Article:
A Nonhomogeneous Bulk Flow Model For Prediction of The Static and Dynamic Forced Performance of Two Phase Flow Annular Seals
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In the subsea oil and gas industry, multiphase pumps and wet gas compressors are preferred technologies as they eliminate a conventional liquid-gas separation station to save up to 30% of capital investment. Seals in multiple phase pumps must be able to operate without compromising the system efficiency and its rotordynamic stability. However, both field operation and laboratory tests show that seals operating with liquid-gas mixtures could cause rotordynamic instability issues in a turbomachinery. This dissertation advances a nonhomogeneous bulk flow model (NHBFM) for the prediction of the leakage and dynamic force coefficients of uniform clearance annular seals lubricated with gas in liquid mixtures. Compared to a homogeneous bulk flow model (HBFM) the NHBFM contains four diffusion coefficients in the inertia terms of the momentum equations, and a transport equation for the gas volume fraction (GVF). To validate the model, predictions on leakage and dynamic force coefficients are compared against published results for three test seals supplied with a two-phase flow mixture. Two seals with a supply pressure Ps = 44.8 bara and a discharge pressure Pa = 6.9 bara emulate operating conditions in a subsea multiphase pump. The seals have the same diameter D = 89.3 mm and length L = 57.8 mm (L/D = 0.65), but different radial clearances, i.e., c = 0.140 ± 0.005 mm and 0.163 ± 0.005 mm, respectively. The shaft speed is 7,500 rpm (surface speed = 35 m/s), and the seal inlet GVF increases from 0 to 0.1. The mixture consists of compressed air and a synthetic oil with a low viscosity 4.53 cp at 40 ºC and density of 899 kg/m3. The flow Reynolds number is within the range of 870 to 1,100, representing a laminar flow. The third test seal operates in a very different operating condition with a low pressure (Ps = 2.6 bara, Pa = 1 bara) and low shaft speed 3,500 rpm (surface speed = 23.3 m/s). The flow is an air in ISO VG10 mineral oil mixture with an inlet GVF spans 0 to 0.2. The maximum flow Reynolds number is less than 300. Thus, the flow is in laminar flow regime. The small pressure drop ΔP = 1.6 bar emulates operating conditions of impeller eye seals in electrical submersible pumps. The seal has a diameter D = 127 mm, length L = 46 mm (L/D = 0.36) and radial clearance c = 0.274 ± 0.005 mm. For the first test seal operating with Ps = 44.8 bara and inlet GVF=0.1, the flow is mostly homogeneous as the maximum diffusion velocity at the seal exit plane is just ~0.1% of the liquid flow velocity. Thus, both the NHBFM and HBFM predict similar results for the pressure field, gas volume fraction field, leakage (mass flow rate) and shear drag torque. The difference between the predicted leakage and test data is less than 5%. For operation with a Ps = 44.8 bara the NHBFM predicted direct stiffness (K) reduces faster with inlet GVF than that predicted by the HBFM. Although the NHBFM delivers 30% larger added mass (M) than the HBFM does, both models do predict a drop in M with the increase of inlet GVF. Both models predict similar direct damping coefficient (C) and cross-coupled stiffness (k) with a maximum difference of ~5% in both C and k for operation with inlet GVF= 0.1. Compared to the test data, the two models generally under predict C and k by the same amount of ~ 25%. Both C and k increase with inlet GVF for operation with inlet GVF < 0.1. Closely matching the test data, both models deliver a whirl frequency ratio (WFR) ~ 0.3 for the pure liquid seal. WFR increases to ~0.35 as the inlet GVF increases to 0.1. For the third test seal operating with a low pressure (Ps = 2.6 bara) both the NHBFM and HBFM predict ~ 0 direct stiffness (K). For operation with inlet GVF=0.2, the NHBFM predicted M is 3.2 kg, about ~30 % below the test data 4 kg; the HBFM predicts a zero M. C and k predicted by both models are within uncertainty of the test data. For operation with a pure liquid or a mixture both models deliver accurate predictions in whirl frequency ratio (WFR ~ 0.5). The comparisons of the predictions against test data from two-phase flow uniform clearance annular seals demonstrate that the NHBFM shows an improvement in prediction of the seals dynamic forced performance; in particular in direct stiffness (K), as compared to a HBFM. The difference in the predictions from the two models is primarily due to the distinct approaches to model the perturbed density of the two-phase flow, as is addressed later in the main context. In contrast to commercial computational fluid dynamics (CFD) software packages that require hours or even several days to obtain the dynamics force coefficients, the current NHBFM only takes one or two minutes to complete a prediction.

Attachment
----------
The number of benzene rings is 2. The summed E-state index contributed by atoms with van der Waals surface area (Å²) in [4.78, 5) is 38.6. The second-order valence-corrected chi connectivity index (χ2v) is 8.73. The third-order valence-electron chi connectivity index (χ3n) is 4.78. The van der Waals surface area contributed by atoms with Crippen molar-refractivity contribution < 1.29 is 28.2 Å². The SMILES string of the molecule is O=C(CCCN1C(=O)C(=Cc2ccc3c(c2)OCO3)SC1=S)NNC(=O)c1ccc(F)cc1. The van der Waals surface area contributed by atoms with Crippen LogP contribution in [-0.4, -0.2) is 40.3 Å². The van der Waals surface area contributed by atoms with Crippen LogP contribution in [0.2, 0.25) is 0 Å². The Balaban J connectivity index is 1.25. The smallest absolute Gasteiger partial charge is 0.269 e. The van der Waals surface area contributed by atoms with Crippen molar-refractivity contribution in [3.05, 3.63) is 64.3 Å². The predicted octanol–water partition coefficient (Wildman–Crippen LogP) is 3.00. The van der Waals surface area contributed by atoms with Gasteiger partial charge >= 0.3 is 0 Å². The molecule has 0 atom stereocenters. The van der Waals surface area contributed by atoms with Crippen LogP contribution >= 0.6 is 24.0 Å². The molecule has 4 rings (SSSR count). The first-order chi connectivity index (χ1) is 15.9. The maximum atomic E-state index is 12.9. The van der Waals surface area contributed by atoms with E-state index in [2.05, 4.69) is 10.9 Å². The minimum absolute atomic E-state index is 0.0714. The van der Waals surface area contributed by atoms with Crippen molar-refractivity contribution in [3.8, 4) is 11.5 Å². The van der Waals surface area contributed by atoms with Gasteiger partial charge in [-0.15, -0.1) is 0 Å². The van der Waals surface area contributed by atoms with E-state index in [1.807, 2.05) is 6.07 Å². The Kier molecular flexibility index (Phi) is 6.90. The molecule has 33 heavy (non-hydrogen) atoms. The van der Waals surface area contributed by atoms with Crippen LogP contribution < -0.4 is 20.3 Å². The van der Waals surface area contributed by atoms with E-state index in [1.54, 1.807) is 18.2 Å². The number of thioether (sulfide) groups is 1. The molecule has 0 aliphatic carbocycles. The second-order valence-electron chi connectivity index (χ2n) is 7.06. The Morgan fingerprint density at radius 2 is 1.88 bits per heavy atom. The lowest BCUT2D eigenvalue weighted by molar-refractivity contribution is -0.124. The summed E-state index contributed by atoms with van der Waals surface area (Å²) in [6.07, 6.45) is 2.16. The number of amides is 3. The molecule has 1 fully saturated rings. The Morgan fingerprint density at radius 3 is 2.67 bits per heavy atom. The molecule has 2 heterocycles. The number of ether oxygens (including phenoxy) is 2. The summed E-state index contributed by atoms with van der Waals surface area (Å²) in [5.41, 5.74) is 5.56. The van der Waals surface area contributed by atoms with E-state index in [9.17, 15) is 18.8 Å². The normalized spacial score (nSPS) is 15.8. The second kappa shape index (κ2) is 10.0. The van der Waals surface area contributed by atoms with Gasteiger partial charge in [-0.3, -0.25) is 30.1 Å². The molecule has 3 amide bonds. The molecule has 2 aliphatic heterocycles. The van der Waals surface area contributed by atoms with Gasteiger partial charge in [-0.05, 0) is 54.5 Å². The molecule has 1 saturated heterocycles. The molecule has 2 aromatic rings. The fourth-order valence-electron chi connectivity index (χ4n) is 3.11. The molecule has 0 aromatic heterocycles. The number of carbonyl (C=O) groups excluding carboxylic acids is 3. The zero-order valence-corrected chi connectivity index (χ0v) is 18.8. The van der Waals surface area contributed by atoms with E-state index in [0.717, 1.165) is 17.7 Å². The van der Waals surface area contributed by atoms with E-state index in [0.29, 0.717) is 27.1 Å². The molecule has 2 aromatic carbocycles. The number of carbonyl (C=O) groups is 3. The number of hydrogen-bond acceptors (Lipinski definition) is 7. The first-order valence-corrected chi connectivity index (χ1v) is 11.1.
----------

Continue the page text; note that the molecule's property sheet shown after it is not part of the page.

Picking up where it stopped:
Lu, Xueliang (2020). A Nonhomogeneous Bulk Flow Model For Prediction of The Static and Dynamic Forced Performance of Two Phase Flow Annular Seals. Doctoral dissertation, Texas A&M University. Available electronically from